Avonbank EES & Project Approvals

EES Overview

The Avonbank Project is currently at an approvals stage, which WIM expects may take up to two years to complete. 

The main project approval is required from the State Government, under the Environmental Effects Act (EES Act), this requires WIM Resources to assess all of the environmental, social & economic impacts of the Avonbank Project and provide all stakeholders the opportunity for input & comment.

In July 2019, WIM made a Referral to the State Minister for Planning, under the EES Act. Click the for a copy of the project referral: Avonbank EES Referral

In September 2019, the Minister decided that an EES would be required for the Avonbank Project. Click here for a copy of the Ministers Decision: Avonbank EES - Ministers Decision

 

CURRENT STUDIES

WIM has been undertaking several baseline studies, including air quality, radiation, groundwater, flora & fauna, soils, rehabilitation and once completed will exhibit these studies, as well as many other studies, including transport, infrastructure, social, economic, cultural heritage

 

ENVIRONMENTAL EFFECTS STATEMENT 

An Environment Effects Statement (EES) usually contains:

  • A description of the proposed development
  • An outline of public and stakeholder consultation undertaken during investigations and the issues raised
  • A description of the existing environment that may be affected
  • Predictions of significant environmental effects of the proposal and relevant alternatives
  • Proposed measures to avoid, minimise or manage adverse environmental effects
  • A proposed program for monitoring and managing environmental effects during project implementation.

 

HOW DOES THE EES PROCESS WORK?

 

STAGE 1 - Referral - Project referred to Minister for Planning

A project is referred by a proponent or decision-maker in accordance with the referral criteria. Click here - Avonbank EES Referral

 

STAGE 2 - Decision - Minister's decision on the need for an EES

The Minister will make one of three decisions, normally within 20 business days of accepting a referral:

  • Yes, EES is required. Approval decisions are put on hold until the EES process is completed.
  • No, EES is not required. Decision-makers can proceed with their approval process.
  • No, EES is not required but conditions must be met. Conditions might relate to the location or dimensions of the project or mitigation measures, or alternately requirements for further studies or consultation.

Click here for a copy of the Minister’s Decision for the Avonbank Project

 

STAGE 3 - Scoping - Scoping requirements for EES studies and report set by Minister

The matters to be investigated and documented in an EES are set out in the 'scoping requirements' issued by the Minister. These are different for each project and depend on the associated environmental risks. Draft scoping requirements are prepared following input from the proponent and other agencies. These are released for public comment for at least 15 business days before the final scoping requirements are published.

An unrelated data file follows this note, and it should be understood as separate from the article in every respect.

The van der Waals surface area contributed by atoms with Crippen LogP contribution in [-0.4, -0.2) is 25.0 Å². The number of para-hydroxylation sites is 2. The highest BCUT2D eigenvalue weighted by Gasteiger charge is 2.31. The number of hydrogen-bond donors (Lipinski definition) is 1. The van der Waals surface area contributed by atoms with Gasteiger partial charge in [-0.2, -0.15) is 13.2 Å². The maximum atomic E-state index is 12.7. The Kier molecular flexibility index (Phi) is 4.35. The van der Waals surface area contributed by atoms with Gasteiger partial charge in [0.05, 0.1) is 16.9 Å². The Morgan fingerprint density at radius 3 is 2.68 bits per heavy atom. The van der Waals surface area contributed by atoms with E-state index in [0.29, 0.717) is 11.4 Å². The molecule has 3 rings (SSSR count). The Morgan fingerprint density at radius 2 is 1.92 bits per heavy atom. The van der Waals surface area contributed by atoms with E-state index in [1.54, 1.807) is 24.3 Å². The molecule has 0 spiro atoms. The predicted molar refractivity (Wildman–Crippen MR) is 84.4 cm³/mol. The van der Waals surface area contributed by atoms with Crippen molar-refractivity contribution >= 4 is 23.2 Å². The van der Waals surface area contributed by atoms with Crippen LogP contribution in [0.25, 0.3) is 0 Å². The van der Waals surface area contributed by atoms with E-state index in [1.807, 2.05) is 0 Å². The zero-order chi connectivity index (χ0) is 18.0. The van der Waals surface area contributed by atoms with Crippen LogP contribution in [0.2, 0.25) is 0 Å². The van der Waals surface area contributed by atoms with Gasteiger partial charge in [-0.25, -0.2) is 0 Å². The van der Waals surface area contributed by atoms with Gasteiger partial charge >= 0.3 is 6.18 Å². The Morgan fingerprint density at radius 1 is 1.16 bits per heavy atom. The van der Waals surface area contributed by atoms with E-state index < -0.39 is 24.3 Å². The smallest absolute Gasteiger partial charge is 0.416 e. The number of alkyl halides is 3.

Scoping Requirements are yet to be released for the Avonbank Project, however will be uploaded to this page, once in hand.

 

STAGE 4 - Preparing the EES - Proponent prepares the EES

The proponent must prepare a quality EES, as well as a study program and consultation plan consistent with the scoping requirements. A Technical Reference Group (TRG), with members from government agencies, local government, and statutory authorities, is appointed to provide advice to the proponent and the Department during the preparation of the EES.

A TRG has been formed and engagement has commenced. WIM has undertaken a detailed risk assessment for the Avonbank Project and has commenced and in some cases completed detailed baseline studies, so that the existing environmental conditions are well understood.


STAGE 5 - Public Review - Exhibition of EES and lodgement of submissions

When the Minister is satisfied that the EES is suitable, it is released for public comment for between 20 and 30 business days. During this time, the public can make written submissions.

The Minister may appoint an inquiry to evaluate the effects of the project, having regard to the EES studies and public submissions. The inquiry may take one of three forms, depending on how complex the issues are:

  • A desktop review of written submissions
  • A conference of submitters and review of submissions
  • A formal hearing, where the proponent and submitters can speak and present expert witnesses.

STAGE 6 - Assessment - Minister's Assessment of environmental effects

As the final stage of the EES process, the Minister prepares an Assessment considering all relevant information including the EES documents, public submissions, the proponent's response, and the inquiry report. The Minister's Assessment is normally provided within 25 business days of the inquiry report being finalised.

The Assessment includes findings on the environmental effects, and may conclude that the project:

  • will have an acceptable level of environmental effects or
  • will not have an acceptable level of environmental effects or
  • would need major modifications and/or further investigations to establish that acceptable outcomes would be achieved.

STAGE 7- Informing decisions - Decision-makers consider the Assessment